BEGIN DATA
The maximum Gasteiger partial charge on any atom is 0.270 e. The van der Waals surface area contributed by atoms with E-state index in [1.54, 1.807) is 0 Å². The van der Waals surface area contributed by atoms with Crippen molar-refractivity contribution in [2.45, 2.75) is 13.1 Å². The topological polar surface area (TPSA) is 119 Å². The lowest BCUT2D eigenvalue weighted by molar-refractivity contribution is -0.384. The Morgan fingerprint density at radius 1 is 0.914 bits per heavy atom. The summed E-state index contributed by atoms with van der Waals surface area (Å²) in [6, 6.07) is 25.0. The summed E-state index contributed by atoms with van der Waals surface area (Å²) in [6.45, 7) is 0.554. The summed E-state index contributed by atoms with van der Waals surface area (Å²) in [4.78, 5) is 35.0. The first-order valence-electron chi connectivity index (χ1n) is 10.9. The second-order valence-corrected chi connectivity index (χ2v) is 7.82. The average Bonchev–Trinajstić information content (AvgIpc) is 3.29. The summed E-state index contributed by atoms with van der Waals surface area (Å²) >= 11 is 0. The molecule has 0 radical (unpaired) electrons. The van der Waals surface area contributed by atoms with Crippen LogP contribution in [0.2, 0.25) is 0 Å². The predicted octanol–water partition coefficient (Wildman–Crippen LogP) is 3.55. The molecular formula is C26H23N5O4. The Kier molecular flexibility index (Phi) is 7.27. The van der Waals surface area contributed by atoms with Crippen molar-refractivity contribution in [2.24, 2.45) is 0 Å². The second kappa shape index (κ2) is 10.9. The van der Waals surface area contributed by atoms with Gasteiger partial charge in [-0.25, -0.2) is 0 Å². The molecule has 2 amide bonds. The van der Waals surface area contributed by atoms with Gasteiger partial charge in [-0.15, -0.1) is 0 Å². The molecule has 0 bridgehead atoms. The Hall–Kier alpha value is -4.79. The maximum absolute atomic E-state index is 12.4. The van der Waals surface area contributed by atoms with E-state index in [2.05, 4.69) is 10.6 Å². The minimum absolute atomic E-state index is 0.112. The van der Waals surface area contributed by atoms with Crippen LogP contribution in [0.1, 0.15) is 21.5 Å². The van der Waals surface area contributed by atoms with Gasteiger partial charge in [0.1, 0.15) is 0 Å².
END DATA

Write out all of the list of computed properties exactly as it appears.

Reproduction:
The maximum Gasteiger partial charge on any atom is 0.270 e. The van der Waals surface area contributed by atoms with E-state index in [1.54, 1.807) is 0 Å². The van der Waals surface area contributed by atoms with Crippen molar-refractivity contribution in [2.45, 2.75) is 13.1 Å². The topological polar surface area (TPSA) is 119 Å². The lowest BCUT2D eigenvalue weighted by molar-refractivity contribution is -0.384. The Morgan fingerprint density at radius 1 is 0.914 bits per heavy atom. The summed E-state index contributed by atoms with van der Waals surface area (Å²) in [6, 6.07) is 25.0. The summed E-state index contributed by atoms with van der Waals surface area (Å²) in [6.45, 7) is 0.554. The summed E-state index contributed by atoms with van der Waals surface area (Å²) in [4.78, 5) is 35.0. The first-order valence-electron chi connectivity index (χ1n) is 10.9. The second-order valence-corrected chi connectivity index (χ2v) is 7.82. The average Bonchev–Trinajstić information content (AvgIpc) is 3.29. The summed E-state index contributed by atoms with van der Waals surface area (Å²) >= 11 is 0. The molecule has 0 radical (unpaired) electrons. The van der Waals surface area contributed by atoms with Crippen LogP contribution in [0.2, 0.25) is 0 Å². The predicted octanol–water partition coefficient (Wildman–Crippen LogP) is 3.55. The molecular formula is C26H23N5O4. The Kier molecular flexibility index (Phi) is 7.27. The van der Waals surface area contributed by atoms with Crippen molar-refractivity contribution in [2.24, 2.45) is 0 Å². The second kappa shape index (κ2) is 10.9. The van der Waals surface area contributed by atoms with Gasteiger partial charge in [-0.25, -0.2) is 0 Å². The molecule has 2 amide bonds. The van der Waals surface area contributed by atoms with Gasteiger partial charge in [-0.15, -0.1) is 0 Å². The molecule has 0 bridgehead atoms. The Hall–Kier alpha value is -4.79. The maximum absolute atomic E-state index is 12.4. The van der Waals surface area contributed by atoms with E-state index in [2.05, 4.69) is 10.6 Å². The minimum absolute atomic E-state index is 0.112. The van der Waals surface area contributed by atoms with Crippen LogP contribution in [0.1, 0.15) is 21.5 Å². The van der Waals surface area contributed by atoms with Gasteiger partial charge in [0.1, 0.15) is 0 Å².